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[88] so very difficult ever since to collect a hundred persons in Boston to listen to an address on prison discipline, that one marvels at the strange interest which in 1847 drew together multitudes on successive warm evenings in May and June, going early and remaining late. The audiences which filled the spacious Temple represented the intelligence and philanthropy of the city, as well as all that Was radical and adventurous in speculation,—people already enlisted or about to enlist in the warfare against American slavery; people earnest for moral reforms, like temperance; seekers for novelties, who imagined they had found a new revelation in phrenology as taught by Spurzheim and George Combe; disciples of Theodore Parker's theology and of Emerson's philosophy. An audience of such tendencies and inspirations could be gathered in no other city. Their interest was rather in the disputants than in the subject; it was aesthetic and sentimental, rather than philanthropic and practical. They were interested in Sumner as a man, enjoyed his refined eloquence, were inspired by his noble sentiments, and admired the spirit with which he resisted the dictation of those whose right to dictate had not before been disputed, and who had now found an antagonist with capacity and courage for debate which were more than their match. The crowd of both sexes—young men, and, above all, young women conspicuous in numbers—thronged to the Temple as to a tournament where the fame and gallantry of the knight awakened sentiments quite apart from the cause he espoused. Sumner's reputation as an orator had during the previous year been greatly increased by his Phi Beta Kappa oration at Harvard College and his speeches on the Mexican War. His opposition to Mr. Winthrop's votes on the war and to his re-election, in which Dr. Howe had been associated with him, had made him warm friends as well as bitter enemies in politics and society. He was in the freshness and vigor of his powers; He had become familiar with the platform; and it is remembered that as he handled one adversary after another, he seemed conscious of his strength. The other speakers were without attractions of style and manner, and, except Mr. Gray and Dr. Howe, knew very little of the subject.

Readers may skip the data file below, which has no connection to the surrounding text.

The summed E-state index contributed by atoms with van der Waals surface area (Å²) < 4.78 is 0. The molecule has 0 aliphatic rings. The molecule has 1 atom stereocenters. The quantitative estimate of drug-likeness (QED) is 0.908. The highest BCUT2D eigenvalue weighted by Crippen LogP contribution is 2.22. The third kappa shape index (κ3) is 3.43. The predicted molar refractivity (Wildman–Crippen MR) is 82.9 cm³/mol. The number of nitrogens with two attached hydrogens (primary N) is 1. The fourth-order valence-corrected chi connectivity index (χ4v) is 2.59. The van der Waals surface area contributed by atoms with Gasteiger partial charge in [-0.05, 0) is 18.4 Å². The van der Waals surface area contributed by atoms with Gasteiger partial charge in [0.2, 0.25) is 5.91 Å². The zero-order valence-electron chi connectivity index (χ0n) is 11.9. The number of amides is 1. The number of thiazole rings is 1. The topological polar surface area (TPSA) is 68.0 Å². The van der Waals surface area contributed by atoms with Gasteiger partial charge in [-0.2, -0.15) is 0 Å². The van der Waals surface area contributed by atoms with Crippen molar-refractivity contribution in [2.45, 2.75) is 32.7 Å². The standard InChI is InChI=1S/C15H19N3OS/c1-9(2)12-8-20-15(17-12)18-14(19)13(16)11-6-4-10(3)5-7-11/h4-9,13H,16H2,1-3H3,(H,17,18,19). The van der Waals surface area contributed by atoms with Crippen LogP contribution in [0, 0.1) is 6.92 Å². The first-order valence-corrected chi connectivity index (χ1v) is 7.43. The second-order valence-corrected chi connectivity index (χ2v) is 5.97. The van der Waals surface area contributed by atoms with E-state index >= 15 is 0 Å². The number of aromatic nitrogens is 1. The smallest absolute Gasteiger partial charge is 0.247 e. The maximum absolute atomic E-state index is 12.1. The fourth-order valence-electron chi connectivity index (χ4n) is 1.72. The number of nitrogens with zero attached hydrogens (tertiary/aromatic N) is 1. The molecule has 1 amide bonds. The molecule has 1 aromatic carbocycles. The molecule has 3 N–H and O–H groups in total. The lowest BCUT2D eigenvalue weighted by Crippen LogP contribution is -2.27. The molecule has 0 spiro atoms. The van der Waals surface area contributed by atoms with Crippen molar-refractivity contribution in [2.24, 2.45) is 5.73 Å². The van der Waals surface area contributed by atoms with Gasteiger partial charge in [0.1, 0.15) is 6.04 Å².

The meetings were prolonged during eight evenings, from half-past 7 till nearly or quite eleven, and sometimes till nearly midnight.1 Sumner opened the debate on the first evening, occupying

1 May 28. June 2, 4, 9, 11, 16, 18, and 23.

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